About the BloggerAndy Carpenter is a native Wisconsinite who also has spent time living in Pennsylvania, Missouri, Australia and now Hilton Head Island. He graduated from the University of Missouri in 2009, and has been known to moonlight as a copy editor, bartender, pirate, rowing coach and Green Bay Packers fan. | Email Andy
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More from The PreGame
If you head to the movies this weekend, you might want to consider bringing a Furby or wearing one of the things people wore back in the ’90s (things I can’t name because my mom bought all my clothes back then). There are two films opening this weekend that invoke the spirit of this era — which, by the way, was the last decade we had with a clear, agreed upon name to it. (Can we, once and for all, decide what to call the decade from ’00-’09? The Aughts? The Oh-oh’s?)
I’ve never been good with slogans. That, and a crippling fear of rejection by my peers, prevented me from running for public student office in high school. The closest thing I could find that rhymed with “Carpenter” was “gardener,” and flower puns weren’t going to get me elected for anything more than homeroom representative.
But I’ve found a golden cause to rally behind — or rather, rush toward — and it could use a slogan.
The “Mad Men” image is iconic: a back view of a silhouetted man, presumably Don Draper, on an easy chair, relaxed and leaning to his left, with his right arm extended across the top of the chair and a chicken wing between his two fingers, its sauce having already dripped onto his white shirt.
I’d demand that Peggy get Mr. Draper a napkin, but I think I’m food-projecting again. There is no chicken wing, and that can only mean one thing: the 2012 Wingfest is here.
When I was in high school, a friend and I devised a game to break up the monotony of walking to and from class. The rules were simple: Walking between two people conversing earned a player five points; if you split two people holding hands, you got 20; no points for groups of three or more.
You should have seen the other guy … err, bear. You should have seen the other bear.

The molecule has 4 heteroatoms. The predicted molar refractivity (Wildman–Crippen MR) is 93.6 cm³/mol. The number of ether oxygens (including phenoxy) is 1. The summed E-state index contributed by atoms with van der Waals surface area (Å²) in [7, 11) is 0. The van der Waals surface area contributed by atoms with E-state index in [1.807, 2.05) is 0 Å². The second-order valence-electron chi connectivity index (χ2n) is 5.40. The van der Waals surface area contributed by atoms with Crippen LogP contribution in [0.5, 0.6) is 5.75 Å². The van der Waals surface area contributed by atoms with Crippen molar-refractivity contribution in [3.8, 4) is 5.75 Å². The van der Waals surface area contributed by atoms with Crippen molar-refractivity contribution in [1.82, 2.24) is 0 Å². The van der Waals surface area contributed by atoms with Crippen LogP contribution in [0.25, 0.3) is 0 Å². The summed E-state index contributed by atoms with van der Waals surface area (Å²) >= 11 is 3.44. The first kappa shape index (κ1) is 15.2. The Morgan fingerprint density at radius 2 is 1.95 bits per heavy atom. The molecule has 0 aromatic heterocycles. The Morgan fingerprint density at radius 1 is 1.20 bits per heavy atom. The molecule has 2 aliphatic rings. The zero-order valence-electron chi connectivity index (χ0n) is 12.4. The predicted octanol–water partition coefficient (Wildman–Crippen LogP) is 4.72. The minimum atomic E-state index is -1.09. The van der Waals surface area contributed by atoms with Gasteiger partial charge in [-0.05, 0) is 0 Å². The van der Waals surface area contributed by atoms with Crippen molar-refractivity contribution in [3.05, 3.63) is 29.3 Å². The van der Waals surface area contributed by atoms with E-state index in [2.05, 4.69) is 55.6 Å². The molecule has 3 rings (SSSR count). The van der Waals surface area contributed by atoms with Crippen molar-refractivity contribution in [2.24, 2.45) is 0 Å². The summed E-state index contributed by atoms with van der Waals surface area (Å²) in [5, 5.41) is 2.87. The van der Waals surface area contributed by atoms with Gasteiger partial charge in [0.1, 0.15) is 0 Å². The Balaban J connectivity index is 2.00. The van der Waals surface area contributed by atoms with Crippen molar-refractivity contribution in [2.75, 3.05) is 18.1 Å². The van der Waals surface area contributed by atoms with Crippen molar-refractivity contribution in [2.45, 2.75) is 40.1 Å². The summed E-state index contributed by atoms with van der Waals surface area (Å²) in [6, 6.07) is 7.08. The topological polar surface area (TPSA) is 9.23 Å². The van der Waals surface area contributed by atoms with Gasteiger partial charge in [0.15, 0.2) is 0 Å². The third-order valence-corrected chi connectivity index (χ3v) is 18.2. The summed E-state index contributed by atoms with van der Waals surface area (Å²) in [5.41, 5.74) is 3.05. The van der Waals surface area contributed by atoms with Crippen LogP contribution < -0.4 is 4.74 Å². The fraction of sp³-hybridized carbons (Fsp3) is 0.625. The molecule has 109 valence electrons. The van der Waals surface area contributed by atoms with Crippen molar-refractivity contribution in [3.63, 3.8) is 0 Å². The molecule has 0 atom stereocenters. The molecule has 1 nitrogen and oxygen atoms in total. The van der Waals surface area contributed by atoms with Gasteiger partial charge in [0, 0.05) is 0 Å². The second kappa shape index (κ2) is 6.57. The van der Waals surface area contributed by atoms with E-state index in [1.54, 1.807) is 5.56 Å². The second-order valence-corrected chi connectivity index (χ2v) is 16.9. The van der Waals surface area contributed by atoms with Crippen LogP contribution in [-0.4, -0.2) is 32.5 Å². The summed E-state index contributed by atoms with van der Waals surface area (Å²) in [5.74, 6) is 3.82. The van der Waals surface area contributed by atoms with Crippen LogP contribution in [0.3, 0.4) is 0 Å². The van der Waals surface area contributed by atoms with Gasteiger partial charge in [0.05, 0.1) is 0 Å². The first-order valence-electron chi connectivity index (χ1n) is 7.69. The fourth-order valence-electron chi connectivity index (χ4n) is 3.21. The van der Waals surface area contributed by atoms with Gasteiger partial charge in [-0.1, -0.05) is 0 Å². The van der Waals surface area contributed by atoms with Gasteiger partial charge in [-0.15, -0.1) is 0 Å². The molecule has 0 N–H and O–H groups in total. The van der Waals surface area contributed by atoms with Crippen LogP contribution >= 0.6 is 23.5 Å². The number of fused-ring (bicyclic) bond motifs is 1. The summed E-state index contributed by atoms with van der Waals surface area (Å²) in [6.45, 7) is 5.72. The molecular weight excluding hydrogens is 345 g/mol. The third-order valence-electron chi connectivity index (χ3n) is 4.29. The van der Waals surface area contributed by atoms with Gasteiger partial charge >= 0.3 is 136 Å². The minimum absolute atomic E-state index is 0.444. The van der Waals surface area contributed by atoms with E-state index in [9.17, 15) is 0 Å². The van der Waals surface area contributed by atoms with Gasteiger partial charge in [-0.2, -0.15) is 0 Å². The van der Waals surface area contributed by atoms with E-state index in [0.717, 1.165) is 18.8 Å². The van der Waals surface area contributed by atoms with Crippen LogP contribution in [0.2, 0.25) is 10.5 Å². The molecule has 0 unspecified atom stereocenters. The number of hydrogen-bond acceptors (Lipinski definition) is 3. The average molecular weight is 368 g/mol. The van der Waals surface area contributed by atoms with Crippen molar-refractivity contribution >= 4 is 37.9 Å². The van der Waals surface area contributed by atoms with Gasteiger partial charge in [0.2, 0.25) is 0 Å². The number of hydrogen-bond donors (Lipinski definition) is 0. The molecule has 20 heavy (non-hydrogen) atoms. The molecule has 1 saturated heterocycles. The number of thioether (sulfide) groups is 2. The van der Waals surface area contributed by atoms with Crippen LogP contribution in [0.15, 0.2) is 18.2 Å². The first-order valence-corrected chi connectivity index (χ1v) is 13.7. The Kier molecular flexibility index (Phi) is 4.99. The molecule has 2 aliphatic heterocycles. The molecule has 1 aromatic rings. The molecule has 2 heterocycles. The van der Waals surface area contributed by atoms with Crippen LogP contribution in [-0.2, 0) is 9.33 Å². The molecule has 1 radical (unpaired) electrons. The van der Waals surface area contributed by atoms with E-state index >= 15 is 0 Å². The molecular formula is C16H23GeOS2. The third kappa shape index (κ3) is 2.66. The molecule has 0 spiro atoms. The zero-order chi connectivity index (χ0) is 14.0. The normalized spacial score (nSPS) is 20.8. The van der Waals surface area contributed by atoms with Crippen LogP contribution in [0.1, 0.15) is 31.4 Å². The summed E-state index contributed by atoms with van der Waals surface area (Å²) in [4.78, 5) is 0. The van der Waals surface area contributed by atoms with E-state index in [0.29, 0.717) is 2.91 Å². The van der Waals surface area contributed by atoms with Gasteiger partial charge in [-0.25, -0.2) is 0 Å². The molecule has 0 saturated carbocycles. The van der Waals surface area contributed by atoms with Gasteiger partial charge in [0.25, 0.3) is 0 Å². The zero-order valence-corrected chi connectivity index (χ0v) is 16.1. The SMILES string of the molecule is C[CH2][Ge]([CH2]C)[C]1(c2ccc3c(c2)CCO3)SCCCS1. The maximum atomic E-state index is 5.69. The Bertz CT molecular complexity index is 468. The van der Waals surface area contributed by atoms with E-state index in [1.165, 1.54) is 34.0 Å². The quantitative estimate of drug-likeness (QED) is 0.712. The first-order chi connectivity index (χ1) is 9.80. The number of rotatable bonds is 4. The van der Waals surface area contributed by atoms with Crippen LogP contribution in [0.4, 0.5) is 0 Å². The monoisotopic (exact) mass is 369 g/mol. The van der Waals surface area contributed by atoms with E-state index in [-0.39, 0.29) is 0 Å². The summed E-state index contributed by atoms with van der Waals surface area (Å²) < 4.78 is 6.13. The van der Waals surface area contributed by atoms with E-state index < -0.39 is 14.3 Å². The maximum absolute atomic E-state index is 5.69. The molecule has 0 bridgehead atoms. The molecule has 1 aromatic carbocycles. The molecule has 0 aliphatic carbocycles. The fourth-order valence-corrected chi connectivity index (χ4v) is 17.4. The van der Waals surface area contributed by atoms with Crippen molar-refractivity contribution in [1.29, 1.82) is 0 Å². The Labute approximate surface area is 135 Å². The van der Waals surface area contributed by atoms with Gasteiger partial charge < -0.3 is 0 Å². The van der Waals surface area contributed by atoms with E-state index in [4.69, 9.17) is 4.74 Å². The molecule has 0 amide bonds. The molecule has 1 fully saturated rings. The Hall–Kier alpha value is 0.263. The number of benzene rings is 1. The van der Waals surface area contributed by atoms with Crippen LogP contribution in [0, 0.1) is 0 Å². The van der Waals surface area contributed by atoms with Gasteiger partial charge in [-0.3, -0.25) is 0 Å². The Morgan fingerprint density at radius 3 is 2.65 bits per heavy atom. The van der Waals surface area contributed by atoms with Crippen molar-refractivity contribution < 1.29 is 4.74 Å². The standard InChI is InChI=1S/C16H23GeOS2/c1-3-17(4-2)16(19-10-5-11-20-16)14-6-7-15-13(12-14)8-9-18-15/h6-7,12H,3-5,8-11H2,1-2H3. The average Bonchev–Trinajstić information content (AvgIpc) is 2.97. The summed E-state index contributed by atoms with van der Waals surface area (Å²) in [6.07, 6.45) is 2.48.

Because after I absorbed the beast’s sucker punch, I dispatched it with a furious barrage of fist that left its big, furry face a sorry sight. It scampered into the woods, leaving its youngest cub as a token of its defeat.
And that’s how I got a black eye.
But since people find that so hard to believe, I’ve just been saying I got into a nasty collision at an ultimate Frisbee tournament.
It’s a look not altogether unpleasant, but usually disapproving. The corners of the mouth rise slightly, an invisible force seemingly pushing against a full smile. The head tilts back, an eyebrow rises and the corresponding nostril flares as if catching a faint draft of sulfur.
“Oh … you play ultimate Frisbee?”
My fallback for Lent was always to give up sweets.
Not all the “sweets,” of course; that would be much too daunting. Usually just one subgenre of sweets, one sweet I could easily replace with another sweet — maybe an ice cream, a cookie, the ambitious yet cliched chocolate — for 40 days and nights before the Great Sweets Binge that is Easter.
Twenty-four-seven. Three-sixty-five. Ugh.
I hear it all the time. It has to be one of my least favorite ways to say “always,” “a lot” or “most of the time, but probably less than I’m implying.” Yes, the colloquialism relays that the person saying it understands the concept of time and days of the week and probably knows how to count. But ever so rarely is it an accurate portrayal of a situation: You aren’t hustling when you’re asleep; there isn’t drama when you’re folding laundry; you aren’t keeping it gangsta when you’re in the drive-thru, despite your best efforts.
In their recent Super Bowl ad blitz, Budweiser proclaimed, “Man has long dreamed of turning lead into gold. We dreamed of turning gold into platinum.”
In one fell swoop, Bud announced a new beer and revealed that it looks up to Rumpelstiltskin.
Bud Light Platinum debuted on shelves and in bars two weeks ago. It boasts higher alcohol content than Bud Light, a sleek, blue glass bottle and the enticing allure of novelty. As someone who would list “beer,” “the color blue” and “new things” as interests in a figurative Match.com profile, I was immediately intrigued.
Another Super Bowl has come and gone; congratulations to fans of the Giants who were treated to an exciting victory as well as Biff from Letterman touching the Lombardi Trophy before half the team.
But you’re not here about football; you’re here about ads. And this year, I don’t think there were any that we'll remember forever. But here’s what I liked and didn’t like about this year’s slate of commercials: